Re: community

Thomas W. Rimkus (trimkus@COMP.UARK.EDU)
Thu, 16 Mar 1995 10:20:19 -0600

On Wed, 15 Mar 1995, Lynn Nordquist wrote:

> What *I* observed in the list interactions was
> pack behavior. There began an attack and then a feeding frenzy that
> didn't stop until the "intruder" was gone. Doesn't this behavior
> prove one of Mr. Johnson's accusations, which was that he saw
> anthropologists as not caring as much about people as they do about
> concepts or publishing? I found the lack of thoughtful debate a bit
> frightening and to then banish the intruder (or was Johnson in truth
> consumed?) <shiver here>... Well I for one think that debate suffers
> when opposing viewpoints are shut down and not explored, modified, or
> exposed, as appropriate.

Another problem I have with the Nordquist letter
has to do with her assertion that the "feeding frenzy" on his posts
verifies one of his accusations, where he saw anthropologists as not
caring about people as they do about concepts or publishing. He was
talking about the subject matter of anthropology, not anthropologists. Mr
Johnson was the last to care about anthropologist as people as is
evidenced by his beligerent and sometimes vicious personal attacks. Not
all on the list were priveledged to these attacks in their private mail
sacks. His position (one of the few for which I had some sympathy) begs
the bigger question which by many in the field is usually considered
outside the hallowed universe of discourse: "What is the proper relationship
of the anthropologist to the subject matter, and what is the real effect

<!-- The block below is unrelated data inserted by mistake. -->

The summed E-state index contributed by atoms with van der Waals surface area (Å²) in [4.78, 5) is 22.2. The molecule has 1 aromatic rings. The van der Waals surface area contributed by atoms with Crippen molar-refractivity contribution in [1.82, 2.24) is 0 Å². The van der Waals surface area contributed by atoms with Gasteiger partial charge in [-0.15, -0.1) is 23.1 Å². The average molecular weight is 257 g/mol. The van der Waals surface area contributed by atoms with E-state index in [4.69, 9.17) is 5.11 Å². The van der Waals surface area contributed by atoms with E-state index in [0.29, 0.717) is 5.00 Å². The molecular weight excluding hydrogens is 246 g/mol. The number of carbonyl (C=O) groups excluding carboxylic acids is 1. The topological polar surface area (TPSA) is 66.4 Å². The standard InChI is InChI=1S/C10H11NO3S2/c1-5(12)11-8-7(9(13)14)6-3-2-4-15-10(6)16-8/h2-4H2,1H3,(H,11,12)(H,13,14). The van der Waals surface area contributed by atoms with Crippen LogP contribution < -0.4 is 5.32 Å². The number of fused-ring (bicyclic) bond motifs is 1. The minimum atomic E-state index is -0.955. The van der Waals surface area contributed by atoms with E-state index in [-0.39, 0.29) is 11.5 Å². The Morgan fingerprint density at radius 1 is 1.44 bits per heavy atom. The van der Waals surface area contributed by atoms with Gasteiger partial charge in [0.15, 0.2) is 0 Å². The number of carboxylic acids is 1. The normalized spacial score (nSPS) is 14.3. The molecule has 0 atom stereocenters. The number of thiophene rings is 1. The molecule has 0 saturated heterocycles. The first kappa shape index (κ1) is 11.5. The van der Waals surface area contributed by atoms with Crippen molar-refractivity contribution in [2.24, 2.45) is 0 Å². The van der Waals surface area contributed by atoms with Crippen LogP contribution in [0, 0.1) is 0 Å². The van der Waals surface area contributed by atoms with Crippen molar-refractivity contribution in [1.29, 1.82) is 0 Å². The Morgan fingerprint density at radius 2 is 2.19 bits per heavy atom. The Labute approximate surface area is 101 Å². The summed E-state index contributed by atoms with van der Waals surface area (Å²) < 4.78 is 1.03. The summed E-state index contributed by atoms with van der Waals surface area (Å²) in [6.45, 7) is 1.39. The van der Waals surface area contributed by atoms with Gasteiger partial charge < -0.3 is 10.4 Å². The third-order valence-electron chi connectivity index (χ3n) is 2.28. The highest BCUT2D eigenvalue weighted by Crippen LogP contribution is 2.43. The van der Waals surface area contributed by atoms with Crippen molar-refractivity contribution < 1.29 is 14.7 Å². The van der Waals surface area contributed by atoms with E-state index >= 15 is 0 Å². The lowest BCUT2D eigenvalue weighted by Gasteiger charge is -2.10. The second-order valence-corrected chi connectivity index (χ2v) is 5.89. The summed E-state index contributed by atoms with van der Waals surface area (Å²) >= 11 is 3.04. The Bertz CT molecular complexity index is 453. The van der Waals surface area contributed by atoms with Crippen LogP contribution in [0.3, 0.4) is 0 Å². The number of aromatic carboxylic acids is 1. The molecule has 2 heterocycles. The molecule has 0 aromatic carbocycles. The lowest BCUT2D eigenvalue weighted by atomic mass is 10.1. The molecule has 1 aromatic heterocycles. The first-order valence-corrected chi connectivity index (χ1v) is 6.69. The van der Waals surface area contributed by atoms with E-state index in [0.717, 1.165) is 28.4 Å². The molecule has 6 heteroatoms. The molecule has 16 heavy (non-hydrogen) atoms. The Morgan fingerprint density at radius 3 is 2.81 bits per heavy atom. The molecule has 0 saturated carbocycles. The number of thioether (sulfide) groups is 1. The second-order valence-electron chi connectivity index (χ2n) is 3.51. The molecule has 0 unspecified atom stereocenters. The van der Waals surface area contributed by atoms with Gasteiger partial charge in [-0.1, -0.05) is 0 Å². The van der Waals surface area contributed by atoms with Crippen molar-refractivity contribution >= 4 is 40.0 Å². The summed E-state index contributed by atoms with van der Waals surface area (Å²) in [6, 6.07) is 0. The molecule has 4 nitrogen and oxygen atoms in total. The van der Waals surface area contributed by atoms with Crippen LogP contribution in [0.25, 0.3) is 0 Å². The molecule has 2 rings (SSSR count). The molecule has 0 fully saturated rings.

on the subject matter by the process of investigation?" I sometimes see
the field anthropologist somewhat akin to the missionary, both think they
have the right and the duty to access untouched native reality. Many
areas of the primitive world were first introduced to our "better way" by
the anthropologist. Anthropology cannot ignore this fact. I was struck
by the Blom "Ashram" in San Christobal de Las Casas by how comfortable and
interesting the lives of the anthropologists have been as they brought
visibility to the Lacandon people. Does anyone else see this

The list is the front edge of the profession, stuck out
there for all to see and chop away at. New ideas as well as worn out ones
are thrown to the "pack" to be torn apart and digested. I would not
expect reputations to be greatly enhanced in this environment (that
happens in the rarified and controlled environment of the standard
publication path), but a listmember's poorly supported positions could
damage a reputation. This may be why so many of the listers would rather
see this forum remain benign; they are not willing to risk great personal
losses for the possibility of minor personal gains. It is precisely this
ability to banish (outlined by Nordquist) which has in the traditional
venues, protected the professional from attack. On the net you do not
have this priveledge. You must stand and take the punishment from all
sectors. The professional is vulnerable to attack because of the conflict
of interest inherent in the duality of obligation to "professional
standards" and the need to protect the professional's self interest.
The specialized professional has an obvious weakness, he/she is
vulnerable to personal attack on issues by those who have nothing to lose
and, therefore, loses the flexibility to box it out with a fistfull of clear
thinking. Humor is lost in the stuffiness which attends professional
correctness, and the search for a better model is lost in the confusion
of protecting home base.

Most would, I think, see a great need to be part of this new medium, but it is
frustrating for them because of its anarchic nature. Some turn to name
calling when their voices are ignored or rebuffed. Some simply call for a
return to a controlled environment where the assumption of validity is
somehow linked to professional stature and rules which suit their
needs rather than a hashing out of the issues. This tool may be changing
the very definition of the profession.

"If you cant stand the heat, get out of the kitchen" is an old but
applicable tout. Having said all this, I must admit that I do not have a
professional position to protect and am restricted only by what seems to
me to be interesting and valid within some non-trivial context. My advice
is: keep your humor and get out there and rag it out! :>

Tom Rimkus
Madison County